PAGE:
January 6th, 2007 07:34 EST
The Case of the Drug-Dealing Doctor
“A doctor who illegally prescribes narcotics is no different than a drug dealer selling from a street corner.”
A good point, made last month by Mark Trouville, DEA’s top agent in Miami.
He was referring specifically to a doctor in Panama City, Florida, who was indicted on December 13 along with his office manager on a laundry list of fraud and drug charges—a whopping 124 counts in all.
Among the alleged crimes:
- Prescribing controlled substances—powerful narcotics like morphine, Percocet, and OxyContin—to drug addicts and abusers who were patients that just wanted to support their drug habits;
- Faking health care claims for patients who were never seen;
- And most grievous of all: killing two people who overdosed on the illegally prescribed drugs.
On some days, the doctor doled out as many as a thousand pills. And, according to the charges, he knew full well he was giving them to addicts who were misusing them.
The multi-agency investigation. In this case, many hands made effective work. The investigation was the product of the North Florida Health Care Fraud Task Force, created in 2001 by FBI Special Agent Victoria Harker of our four-person office in Fort Walton Beach. The task force—which handles cases across the Florida panhandle, stretching from Panama City to Pensacola—includes representatives from nearly a dozen law enforcement, criminal justice, regulatory, and healthcare agencies.
“The FBI has a small office here, and when it comes to investigating these complex health care frauds, we can’t do it alone,” said Harker. “With a bunch of agencies chipping in, it gives us a strong lineup in terms of both resources and jurisdictional reach. We can complete one of these investigations a lot more quickly.”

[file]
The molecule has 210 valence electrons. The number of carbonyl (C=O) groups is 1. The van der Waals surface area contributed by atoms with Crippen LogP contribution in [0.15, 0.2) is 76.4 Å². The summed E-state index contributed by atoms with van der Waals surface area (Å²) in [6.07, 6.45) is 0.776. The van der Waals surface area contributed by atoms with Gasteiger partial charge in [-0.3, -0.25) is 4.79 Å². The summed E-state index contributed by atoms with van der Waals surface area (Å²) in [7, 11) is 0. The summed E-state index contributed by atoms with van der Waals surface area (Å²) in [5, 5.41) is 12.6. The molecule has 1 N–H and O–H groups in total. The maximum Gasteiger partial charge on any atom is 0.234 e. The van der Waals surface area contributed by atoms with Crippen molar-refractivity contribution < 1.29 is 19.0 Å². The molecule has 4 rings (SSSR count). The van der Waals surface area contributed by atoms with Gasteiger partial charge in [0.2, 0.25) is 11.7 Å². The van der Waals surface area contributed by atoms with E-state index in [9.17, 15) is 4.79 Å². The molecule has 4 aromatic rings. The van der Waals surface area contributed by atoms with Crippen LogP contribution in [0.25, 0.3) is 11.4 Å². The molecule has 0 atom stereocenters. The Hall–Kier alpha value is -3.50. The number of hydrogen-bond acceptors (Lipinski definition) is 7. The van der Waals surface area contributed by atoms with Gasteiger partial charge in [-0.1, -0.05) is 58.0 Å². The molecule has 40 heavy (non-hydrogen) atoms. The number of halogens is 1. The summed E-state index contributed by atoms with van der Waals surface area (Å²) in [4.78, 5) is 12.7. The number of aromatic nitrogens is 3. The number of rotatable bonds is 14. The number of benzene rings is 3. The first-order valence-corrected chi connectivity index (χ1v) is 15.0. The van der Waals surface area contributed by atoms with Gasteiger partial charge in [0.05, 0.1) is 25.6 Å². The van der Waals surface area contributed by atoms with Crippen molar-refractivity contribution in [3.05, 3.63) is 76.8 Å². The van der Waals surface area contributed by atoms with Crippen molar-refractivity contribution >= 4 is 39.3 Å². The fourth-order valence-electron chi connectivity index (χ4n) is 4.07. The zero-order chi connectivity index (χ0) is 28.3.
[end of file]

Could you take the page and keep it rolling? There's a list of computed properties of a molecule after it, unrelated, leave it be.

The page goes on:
And they have, scoring two major successes already. Convicted on similar charges were doctors Freddy Williams and Thomas Merrill.
“Everyone on the task force is an equal player and essentially a case agent, and I think that’s why we’re so successful,” Harker said. “It’s really a tight-knit team.” And a perfect antidote to health care crime in an age of tight budgets.
So how did the task force go about making the case? With a lot of painstaking work. Specifically, the team members:
- Got the name of the doctor from pharmacists suspicious about the doctor’s many prescriptions for narcotics;
- After some initial legwork, obtained a search warrant, seized key records, then gleaned relevant bits of data that were handed off to experts;
- Collected some 25,000 original prescriptions written by the doctor and created a database of them all;
- Put together a patient list that was analyzed and sent to experts for follow up;
- Conducted hundreds of interviews and identified the best witnesses; and
- Confirmed with a medical examiner that two patients died directly because of overdoses of narcotics prescribed by the doctor.
“It’s time-consuming work, but worth every minute,” explained Harker. “How would you feel if a friend or family member died from an overdose of drugs that should have never been available in the first place? Knowing that we can save lives keeps us going.”